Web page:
Use this URL to cite or link to this record in EThOS: https://ethos.bl.uk/OrderDetails.do?uin=uk.bl.ethos.573998
Title: Novel microgel suspensions : rheological, mechanical and adhesion properties and their filtration behaviour
Author: Griffin, James Martin
ISNI:       0000 0004 2737 4846
Awarding Body: Imperial College London
Current Institution: Imperial College London
Date of Award: 2007
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Abstract:
Polyelectrolytes and polyampholytes are sensitive to external stimuli such as pH, or ionic strength and undergo volume phase transitions due to exposure to such stimuli. These polymers can be in or between one of two states; swollen or collapsed. The transition between these states can be used as a "switch" to change the rheological properties of a polymer solution or suspension. The resulting colloidal stimuli sensitive suspensions have a wide range of applications and there is significant interest in filtration and oil field applications. The research carried out, entailed the synthesis and characterisation of stimuli sensitive microgels. A novel and very simple mechanical cutting method to produce surfactant free responsive microgel particles is introduced. A series of pH, temperature and both pH and temperature sensitive hydrogels composed of various vinyl monomers such as methacrylic acid, 2- (dimethylamino) ethyl methacrylate, acrylamide and A'-isopropylacryrlamide were synthesised. Bulk hydrogels were crosslinked with varying amounts of N,Nmethylenebisacrylamide and characterised by swelling experiments and compression tests to determine the compression moduli. The hydrogels were dispersed using a high shear mechanical cutting technique to form surfactant free microgel suspensions. As the speed or duration of cutting was increased the mean particle size decreased. The resulting microgel suspensions were characterised by light scattering, microscopy, electrophoresis and rheological measurements.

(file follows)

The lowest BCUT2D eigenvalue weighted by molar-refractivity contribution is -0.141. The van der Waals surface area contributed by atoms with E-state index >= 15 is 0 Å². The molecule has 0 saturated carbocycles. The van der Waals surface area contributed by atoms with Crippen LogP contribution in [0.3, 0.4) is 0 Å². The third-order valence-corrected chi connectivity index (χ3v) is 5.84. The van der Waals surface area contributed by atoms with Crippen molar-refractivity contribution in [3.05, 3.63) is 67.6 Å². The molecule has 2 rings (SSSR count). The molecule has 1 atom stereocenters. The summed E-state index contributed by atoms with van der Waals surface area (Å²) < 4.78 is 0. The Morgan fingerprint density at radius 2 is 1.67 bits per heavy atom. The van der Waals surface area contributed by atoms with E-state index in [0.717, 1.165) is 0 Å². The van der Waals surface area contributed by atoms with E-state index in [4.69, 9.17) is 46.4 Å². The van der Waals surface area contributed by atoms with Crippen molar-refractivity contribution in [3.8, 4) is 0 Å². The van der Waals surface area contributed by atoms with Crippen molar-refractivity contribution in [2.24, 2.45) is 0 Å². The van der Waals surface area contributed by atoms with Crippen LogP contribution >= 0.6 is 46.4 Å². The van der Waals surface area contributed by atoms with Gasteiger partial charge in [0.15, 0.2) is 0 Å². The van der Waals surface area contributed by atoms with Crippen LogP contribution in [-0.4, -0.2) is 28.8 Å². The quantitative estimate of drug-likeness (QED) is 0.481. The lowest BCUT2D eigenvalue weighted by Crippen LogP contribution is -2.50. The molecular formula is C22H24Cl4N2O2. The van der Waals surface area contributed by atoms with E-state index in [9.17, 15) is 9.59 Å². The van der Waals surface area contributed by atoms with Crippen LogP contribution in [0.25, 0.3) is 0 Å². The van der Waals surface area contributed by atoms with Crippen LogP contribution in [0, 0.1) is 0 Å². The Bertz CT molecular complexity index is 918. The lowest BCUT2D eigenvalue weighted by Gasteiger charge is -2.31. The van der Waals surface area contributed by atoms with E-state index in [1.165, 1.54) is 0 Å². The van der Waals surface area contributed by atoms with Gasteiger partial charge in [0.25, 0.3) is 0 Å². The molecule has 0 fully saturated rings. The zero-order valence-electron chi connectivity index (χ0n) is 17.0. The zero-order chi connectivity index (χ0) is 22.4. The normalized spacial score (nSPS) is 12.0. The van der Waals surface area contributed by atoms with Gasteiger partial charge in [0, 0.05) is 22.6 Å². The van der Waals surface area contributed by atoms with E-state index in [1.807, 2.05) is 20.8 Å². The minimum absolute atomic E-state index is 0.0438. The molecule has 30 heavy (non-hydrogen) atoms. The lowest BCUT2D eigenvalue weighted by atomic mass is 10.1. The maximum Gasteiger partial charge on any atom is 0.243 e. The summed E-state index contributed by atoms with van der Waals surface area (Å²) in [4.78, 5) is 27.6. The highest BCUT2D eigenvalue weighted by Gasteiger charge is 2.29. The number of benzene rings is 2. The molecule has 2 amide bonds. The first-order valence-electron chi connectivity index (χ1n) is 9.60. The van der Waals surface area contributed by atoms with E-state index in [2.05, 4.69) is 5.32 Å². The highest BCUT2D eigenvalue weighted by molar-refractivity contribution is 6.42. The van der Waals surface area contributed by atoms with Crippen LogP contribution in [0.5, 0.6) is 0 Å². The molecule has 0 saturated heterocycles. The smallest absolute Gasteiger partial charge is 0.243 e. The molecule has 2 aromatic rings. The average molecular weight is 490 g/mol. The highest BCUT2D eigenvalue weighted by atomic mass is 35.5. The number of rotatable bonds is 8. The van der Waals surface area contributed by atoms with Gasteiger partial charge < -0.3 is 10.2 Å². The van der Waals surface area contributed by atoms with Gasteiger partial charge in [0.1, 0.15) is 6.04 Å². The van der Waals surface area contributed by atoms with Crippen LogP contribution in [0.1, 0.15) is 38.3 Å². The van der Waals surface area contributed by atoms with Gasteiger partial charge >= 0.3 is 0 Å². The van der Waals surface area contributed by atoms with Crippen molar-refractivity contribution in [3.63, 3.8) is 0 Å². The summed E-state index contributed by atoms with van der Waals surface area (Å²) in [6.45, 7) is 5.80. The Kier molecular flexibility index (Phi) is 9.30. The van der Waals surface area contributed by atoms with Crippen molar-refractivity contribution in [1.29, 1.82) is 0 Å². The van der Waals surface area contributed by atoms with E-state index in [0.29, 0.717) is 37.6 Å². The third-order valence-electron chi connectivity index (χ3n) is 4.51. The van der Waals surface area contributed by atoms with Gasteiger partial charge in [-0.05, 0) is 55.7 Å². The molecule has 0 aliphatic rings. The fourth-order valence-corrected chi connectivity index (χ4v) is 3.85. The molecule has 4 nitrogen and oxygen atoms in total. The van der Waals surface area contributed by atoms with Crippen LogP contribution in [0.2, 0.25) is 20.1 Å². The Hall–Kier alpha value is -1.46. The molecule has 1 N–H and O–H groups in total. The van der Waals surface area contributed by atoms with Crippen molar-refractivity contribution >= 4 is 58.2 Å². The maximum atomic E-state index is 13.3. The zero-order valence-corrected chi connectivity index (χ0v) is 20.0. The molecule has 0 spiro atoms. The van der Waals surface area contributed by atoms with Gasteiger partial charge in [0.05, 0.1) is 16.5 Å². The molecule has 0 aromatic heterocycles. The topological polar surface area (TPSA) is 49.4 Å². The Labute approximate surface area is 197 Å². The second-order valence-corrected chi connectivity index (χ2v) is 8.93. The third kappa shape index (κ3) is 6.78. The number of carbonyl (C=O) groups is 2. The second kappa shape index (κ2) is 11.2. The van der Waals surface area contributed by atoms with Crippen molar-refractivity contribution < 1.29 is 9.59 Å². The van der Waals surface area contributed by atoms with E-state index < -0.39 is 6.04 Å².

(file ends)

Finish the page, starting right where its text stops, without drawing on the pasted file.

Supervisor: Bismarck, Alexander Sponsor: Not available
Qualification Name: Thesis (Ph.D.) Qualification Level: Doctoral
EThOS ID: uk.bl.ethos.573998  DOI: Not available
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